•Within this broader framework there could be a host of factors — local, regional and global — that influenced China’s moves. When most of the world’s big powers are grappling with the pandemic, revisionist powers such as China have more room for geopolitical manoeuvring. Europe has been devastated by the virus. The U.S. is battling in an election year the COVID-19 outbreak as well as the deepest economic meltdown since the Great Depression. Its global leadership is unravelling fast. The Indian economy was in trouble even before COVID-19 struck the country, slowing down its rise. Social upheaval over the Citizenship (Amendment) Act (CAA), 2019, and the National Register of Citizens had weakened the Indian polity. India’s traditional clout in its neighbourhood was slipping: tensions with Pakistan have been high keeping the troops occupied in the border areas; Nepal raised boundary issues with India; Sri Lanka is diversifying its foreign policy and China is making deep inroads into that region; and Bangladesh was deeply miffed with the CAA. Even in Afghanistan, where Pakistan, China, Russia and the U.S. are involved in the transition process, India is out. More important, last year’s Balakot airstrike was strategically disastrous. It may have helped Prime Minister Modi win a re-election, but there was no evidence that proved that Indian strikes hit the militants. India lost a jet to the neighbour and its pilot was captured and later released by Pakistan. The whole operation exposed the chinks in our armour, eroding India’s deterrence. A confluence of all these factors, which point to a decline in the country’s smart power, allowed China to make aggressive moves on the LAC.

•This is a strategic trap. India has reached here partly because of the lack of depth in its strategic thinking. A deep embrace of a declining U.S. is not a solution as many argue; rather, it’s part of the problem. Pakistan embraced a far steadier U.S. during the Cold War to check India. What happened to Pakistan thereafter should be a lesson for India. What India needs is a national security strategy that’s decoupled from the compulsions of domestic politics and anchored in neighbourhood realism. It should stand up to China’s bullying on the border now, with a long-term focus on enhancing capacities and winning back its friendly neighbours. There are no quick fixes this time.

📰 The myopia of 20/20 hindsight

Judging history through the prism of the present can be very damaging to foreign policy formulation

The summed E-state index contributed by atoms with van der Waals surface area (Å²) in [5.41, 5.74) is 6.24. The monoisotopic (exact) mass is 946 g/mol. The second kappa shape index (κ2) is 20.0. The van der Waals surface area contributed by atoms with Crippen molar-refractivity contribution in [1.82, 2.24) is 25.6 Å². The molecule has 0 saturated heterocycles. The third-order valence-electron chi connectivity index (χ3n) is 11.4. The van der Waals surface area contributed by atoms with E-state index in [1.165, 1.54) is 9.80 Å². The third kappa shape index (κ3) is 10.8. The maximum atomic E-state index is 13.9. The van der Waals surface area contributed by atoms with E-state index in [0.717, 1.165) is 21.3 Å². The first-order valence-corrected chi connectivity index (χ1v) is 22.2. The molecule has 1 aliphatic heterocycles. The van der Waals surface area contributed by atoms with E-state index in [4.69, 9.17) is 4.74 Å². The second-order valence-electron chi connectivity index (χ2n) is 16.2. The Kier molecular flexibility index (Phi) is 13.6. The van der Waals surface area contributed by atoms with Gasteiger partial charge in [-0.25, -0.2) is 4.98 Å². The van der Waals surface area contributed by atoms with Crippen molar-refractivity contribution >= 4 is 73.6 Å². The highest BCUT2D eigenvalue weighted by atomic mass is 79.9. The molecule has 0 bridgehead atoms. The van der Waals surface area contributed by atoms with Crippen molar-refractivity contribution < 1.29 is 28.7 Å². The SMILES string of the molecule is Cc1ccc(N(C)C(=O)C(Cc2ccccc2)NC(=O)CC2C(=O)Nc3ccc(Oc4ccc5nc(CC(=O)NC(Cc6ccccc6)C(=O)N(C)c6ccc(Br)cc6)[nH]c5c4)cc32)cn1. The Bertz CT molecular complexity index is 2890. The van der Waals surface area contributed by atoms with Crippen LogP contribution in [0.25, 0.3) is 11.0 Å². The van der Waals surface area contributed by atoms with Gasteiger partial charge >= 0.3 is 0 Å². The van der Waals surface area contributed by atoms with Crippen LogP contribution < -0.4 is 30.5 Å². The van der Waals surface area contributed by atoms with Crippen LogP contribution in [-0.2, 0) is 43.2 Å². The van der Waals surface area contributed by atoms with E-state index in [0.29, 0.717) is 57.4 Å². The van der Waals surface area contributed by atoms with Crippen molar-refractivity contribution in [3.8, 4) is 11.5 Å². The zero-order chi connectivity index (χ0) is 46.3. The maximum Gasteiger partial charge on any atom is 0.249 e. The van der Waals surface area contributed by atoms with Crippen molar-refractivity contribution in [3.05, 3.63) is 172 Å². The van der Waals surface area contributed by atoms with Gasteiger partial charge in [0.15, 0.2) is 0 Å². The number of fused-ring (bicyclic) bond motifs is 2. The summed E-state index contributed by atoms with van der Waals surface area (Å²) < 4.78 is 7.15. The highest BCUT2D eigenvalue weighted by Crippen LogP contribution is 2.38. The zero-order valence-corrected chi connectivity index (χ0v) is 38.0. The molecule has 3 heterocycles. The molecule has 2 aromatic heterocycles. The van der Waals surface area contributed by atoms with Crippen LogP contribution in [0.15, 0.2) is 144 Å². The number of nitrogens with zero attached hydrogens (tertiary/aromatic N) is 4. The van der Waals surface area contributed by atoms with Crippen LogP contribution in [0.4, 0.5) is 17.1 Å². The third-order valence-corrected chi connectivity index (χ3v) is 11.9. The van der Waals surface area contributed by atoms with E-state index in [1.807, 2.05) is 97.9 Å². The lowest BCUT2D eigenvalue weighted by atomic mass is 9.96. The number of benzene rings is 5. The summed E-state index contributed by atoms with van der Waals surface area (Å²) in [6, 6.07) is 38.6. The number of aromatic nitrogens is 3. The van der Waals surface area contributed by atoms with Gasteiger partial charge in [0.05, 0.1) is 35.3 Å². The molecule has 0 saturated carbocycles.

•As Indians we have the indefatigable propensity to use a contemporary and often biased prism to judge past actors and their actions affecting the nation’s interests. There is an unstated assumption that in taking certain decisions or in pursuing certain policies, these actors had the perfect astrological capacity to weigh the consequences and divine the changing context in which those actions would play out. We all have to make intelligent assessments of future trends and developments but these are mostly educated guesses at best. But we expect perfect powers of prediction in our leaders and decision-makers. When things work out differently, as they often do, because the circumstances have changed, we proceed to flay them for having let the country down. We profess perfect 20/20 vision by hindsight but are truly myopic in our perspective.

Disengagement in Siachen

•Recently, I have been at the receiving end of this wisdom by hindsight. India’s relations with Pakistan are at an all time low. So everything remotely positive that may have occurred in the past becomes suspect. Those given the task of implementing the more hopeful policies during a certain phase in India’s relations with Pakistan then are turned into villains. In the specific case involving me personally, viral messages on social media accuse me of being an instrument of the Manmohan Singh government to hand over Siachen Glacier to Pakistan during negotiations with Pakistan when I was Foreign Secretary. There are selective quotes from my book and mischievous interpretations being circulated to promote this utterly false narrative.